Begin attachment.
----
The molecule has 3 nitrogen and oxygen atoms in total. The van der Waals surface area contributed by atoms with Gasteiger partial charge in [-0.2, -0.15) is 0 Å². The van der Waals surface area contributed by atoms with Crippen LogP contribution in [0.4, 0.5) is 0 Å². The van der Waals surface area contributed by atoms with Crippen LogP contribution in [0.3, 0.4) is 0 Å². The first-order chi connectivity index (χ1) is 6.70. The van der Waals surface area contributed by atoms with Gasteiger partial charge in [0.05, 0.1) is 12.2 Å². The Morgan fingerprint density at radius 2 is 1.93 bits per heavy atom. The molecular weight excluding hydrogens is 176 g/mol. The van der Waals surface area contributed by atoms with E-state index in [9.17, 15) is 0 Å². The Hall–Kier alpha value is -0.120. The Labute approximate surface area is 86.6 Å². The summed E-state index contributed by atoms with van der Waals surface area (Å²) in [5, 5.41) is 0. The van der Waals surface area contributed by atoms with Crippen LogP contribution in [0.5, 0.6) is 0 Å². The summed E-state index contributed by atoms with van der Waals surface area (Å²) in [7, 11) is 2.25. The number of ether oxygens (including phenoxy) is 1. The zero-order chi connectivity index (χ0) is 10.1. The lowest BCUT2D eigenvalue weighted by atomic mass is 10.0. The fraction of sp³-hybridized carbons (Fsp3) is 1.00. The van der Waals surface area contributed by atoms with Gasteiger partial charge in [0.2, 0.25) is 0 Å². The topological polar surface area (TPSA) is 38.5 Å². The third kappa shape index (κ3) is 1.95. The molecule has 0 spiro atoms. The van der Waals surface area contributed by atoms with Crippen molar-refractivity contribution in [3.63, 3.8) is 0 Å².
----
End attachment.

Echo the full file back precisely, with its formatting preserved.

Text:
The molecule has 3 nitrogen and oxygen atoms in total. The van der Waals surface area contributed by atoms with Gasteiger partial charge in [-0.2, -0.15) is 0 Å². The van der Waals surface area contributed by atoms with Crippen LogP contribution in [0.4, 0.5) is 0 Å². The van der Waals surface area contributed by atoms with Crippen LogP contribution in [0.3, 0.4) is 0 Å². The first-order chi connectivity index (χ1) is 6.70. The van der Waals surface area contributed by atoms with Gasteiger partial charge in [0.05, 0.1) is 12.2 Å². The Morgan fingerprint density at radius 2 is 1.93 bits per heavy atom. The molecular weight excluding hydrogens is 176 g/mol. The van der Waals surface area contributed by atoms with E-state index in [9.17, 15) is 0 Å². The Hall–Kier alpha value is -0.120. The Labute approximate surface area is 86.6 Å². The summed E-state index contributed by atoms with van der Waals surface area (Å²) in [5, 5.41) is 0. The van der Waals surface area contributed by atoms with Crippen LogP contribution in [0.5, 0.6) is 0 Å². The summed E-state index contributed by atoms with van der Waals surface area (Å²) in [7, 11) is 2.25. The number of ether oxygens (including phenoxy) is 1. The zero-order chi connectivity index (χ0) is 10.1. The lowest BCUT2D eigenvalue weighted by atomic mass is 10.0. The fraction of sp³-hybridized carbons (Fsp3) is 1.00. The van der Waals surface area contributed by atoms with Gasteiger partial charge in [0.2, 0.25) is 0 Å². The topological polar surface area (TPSA) is 38.5 Å². The third kappa shape index (κ3) is 1.95. The molecule has 0 spiro atoms. The van der Waals surface area contributed by atoms with Crippen molar-refractivity contribution in [3.63, 3.8) is 0 Å².